• Michalski & learning diagnosis of soy diseases

  • vs

    • Mitchell & learning about chess forks

  • Stochastic vs deterministic symbolic vs subsymbolic l.jpg
    Stochastic vs Deterministic;Symbolic vs Subsymbolic

    • Classifying handwritten symbols (stochastic, subsymbolic)

  • vs

    • Predicting plant distributions (stochastic, symbolic)

  • vs

    • Cloud classification (deterministic, symbolic)

  • vs

    • ? (deterministic, subsymbolic)

  • Clean vs noisy data l.jpg
    Clean vs Noisy Data

    • Learning to diagnose errors in programs

  • vs

    • Greater gliders in the Coolangubra

  • Discrete vs continuous variables l.jpg
    Discrete vs Continuous Variables

    • Quinlan's chess end games

  • vs

    • Pearson's clouds (eg cloud heights)

  • Attibute vs relational learning l.jpg
    Attibute vs Relational Learning

    • Predicting plant distributions

  • vs

    • Predicting animal distributions

      • (because plants can’t move, they don’t care - much - about spatial relationships)

  • The importance of background knowledge l.jpg
    The importance of Background Knowledge

    • Learning about faults in a satellite power supply

      • general electric circuit theory

      • knowledge about the particular circuit

    Generalisation and learning l.jpg
    Generalisation and Learning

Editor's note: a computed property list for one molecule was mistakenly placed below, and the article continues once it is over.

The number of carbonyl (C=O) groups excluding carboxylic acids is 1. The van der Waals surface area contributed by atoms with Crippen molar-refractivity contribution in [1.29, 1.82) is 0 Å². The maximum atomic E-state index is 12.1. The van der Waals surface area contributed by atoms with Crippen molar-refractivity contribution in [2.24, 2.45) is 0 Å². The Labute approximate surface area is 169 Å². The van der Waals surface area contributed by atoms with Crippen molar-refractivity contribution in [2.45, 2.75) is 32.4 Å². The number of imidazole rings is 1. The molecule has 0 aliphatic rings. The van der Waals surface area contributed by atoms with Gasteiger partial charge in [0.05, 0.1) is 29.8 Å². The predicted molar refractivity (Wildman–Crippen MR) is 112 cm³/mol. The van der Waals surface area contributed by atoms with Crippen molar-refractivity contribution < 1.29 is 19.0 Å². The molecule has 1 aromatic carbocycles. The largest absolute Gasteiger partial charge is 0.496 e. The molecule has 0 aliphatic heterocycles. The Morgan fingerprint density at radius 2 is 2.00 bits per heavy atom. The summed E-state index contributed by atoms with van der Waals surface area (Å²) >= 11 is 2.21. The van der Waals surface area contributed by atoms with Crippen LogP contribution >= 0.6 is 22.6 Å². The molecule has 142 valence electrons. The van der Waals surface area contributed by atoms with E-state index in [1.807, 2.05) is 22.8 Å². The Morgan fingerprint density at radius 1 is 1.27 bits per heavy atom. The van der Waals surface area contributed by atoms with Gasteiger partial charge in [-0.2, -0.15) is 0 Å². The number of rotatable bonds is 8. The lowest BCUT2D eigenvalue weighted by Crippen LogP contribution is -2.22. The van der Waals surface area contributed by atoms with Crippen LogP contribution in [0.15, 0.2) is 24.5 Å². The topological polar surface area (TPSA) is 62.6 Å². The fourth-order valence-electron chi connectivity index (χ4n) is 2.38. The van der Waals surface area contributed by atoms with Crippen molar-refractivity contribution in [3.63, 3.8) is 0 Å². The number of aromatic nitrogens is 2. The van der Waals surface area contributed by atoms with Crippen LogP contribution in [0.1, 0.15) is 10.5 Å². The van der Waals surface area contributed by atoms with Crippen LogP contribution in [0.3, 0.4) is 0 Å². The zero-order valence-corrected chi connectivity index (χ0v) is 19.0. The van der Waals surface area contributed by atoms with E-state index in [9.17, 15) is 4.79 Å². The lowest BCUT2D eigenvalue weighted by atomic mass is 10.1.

• What do we mean when we say of two propositions, S and G, that G is a generalisation of S?

      • Suppose skippy is a grey kangaroo.

      • We would regard ‘Kangaroos are grey as a generalisation of ‘Skippy is grey’.

      • In any world in which ‘kangaroos are grey’ is true, ‘Skippy is grey’ will also be true.

    • In other words, if G is a generalisation of specialisation S, then G is 'at least as true' as S,

      • That is, S is true in all states of the world in which G is, and perhaps in other states as well.

    Generalisation and inference l.jpg
    Generalisation and Inference

    • In logic, we assume that if S is true in all worlds in which G is, then

      • G → S

    • That is, G is a generalisation of S exactly when G implies S

      • So we can think of learning from S as a search for a suitable G for which G → S

    • In propositional learning, this is often used as a definition:

      • G is more general than S if and only if G → S